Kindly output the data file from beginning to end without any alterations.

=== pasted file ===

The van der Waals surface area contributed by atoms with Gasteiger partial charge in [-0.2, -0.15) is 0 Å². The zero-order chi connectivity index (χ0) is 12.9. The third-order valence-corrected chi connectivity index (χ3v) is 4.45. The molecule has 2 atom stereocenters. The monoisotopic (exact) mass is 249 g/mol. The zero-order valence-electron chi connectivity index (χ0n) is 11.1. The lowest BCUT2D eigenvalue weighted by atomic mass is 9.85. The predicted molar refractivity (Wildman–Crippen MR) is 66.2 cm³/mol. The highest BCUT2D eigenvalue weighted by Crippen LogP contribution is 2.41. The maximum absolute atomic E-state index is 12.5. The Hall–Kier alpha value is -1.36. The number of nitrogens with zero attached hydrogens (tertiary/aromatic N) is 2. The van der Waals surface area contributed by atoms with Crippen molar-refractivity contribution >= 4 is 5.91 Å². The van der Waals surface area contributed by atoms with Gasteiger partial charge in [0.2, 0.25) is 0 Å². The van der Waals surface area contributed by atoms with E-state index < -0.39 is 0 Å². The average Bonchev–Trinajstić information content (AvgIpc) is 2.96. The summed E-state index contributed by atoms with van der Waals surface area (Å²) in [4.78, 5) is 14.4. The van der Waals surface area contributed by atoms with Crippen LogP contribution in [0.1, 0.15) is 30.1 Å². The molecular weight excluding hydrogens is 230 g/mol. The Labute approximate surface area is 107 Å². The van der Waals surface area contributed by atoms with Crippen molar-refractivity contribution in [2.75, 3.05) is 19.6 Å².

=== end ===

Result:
The van der Waals surface area contributed by atoms with Gasteiger partial charge in [-0.2, -0.15) is 0 Å². The zero-order chi connectivity index (χ0) is 12.9. The third-order valence-corrected chi connectivity index (χ3v) is 4.45. The molecule has 2 atom stereocenters. The monoisotopic (exact) mass is 249 g/mol. The zero-order valence-electron chi connectivity index (χ0n) is 11.1. The lowest BCUT2D eigenvalue weighted by atomic mass is 9.85. The predicted molar refractivity (Wildman–Crippen MR) is 66.2 cm³/mol. The highest BCUT2D eigenvalue weighted by Crippen LogP contribution is 2.41. The maximum absolute atomic E-state index is 12.5. The Hall–Kier alpha value is -1.36. The number of nitrogens with zero attached hydrogens (tertiary/aromatic N) is 2. The van der Waals surface area contributed by atoms with Crippen molar-refractivity contribution >= 4 is 5.91 Å². The van der Waals surface area contributed by atoms with Gasteiger partial charge in [0.2, 0.25) is 0 Å². The van der Waals surface area contributed by atoms with E-state index < -0.39 is 0 Å². The average Bonchev–Trinajstić information content (AvgIpc) is 2.96. The summed E-state index contributed by atoms with van der Waals surface area (Å²) in [4.78, 5) is 14.4. The van der Waals surface area contributed by atoms with Crippen LogP contribution in [0.1, 0.15) is 30.1 Å². The molecular weight excluding hydrogens is 230 g/mol. The Labute approximate surface area is 107 Å². The van der Waals surface area contributed by atoms with Crippen molar-refractivity contribution in [2.75, 3.05) is 19.6 Å².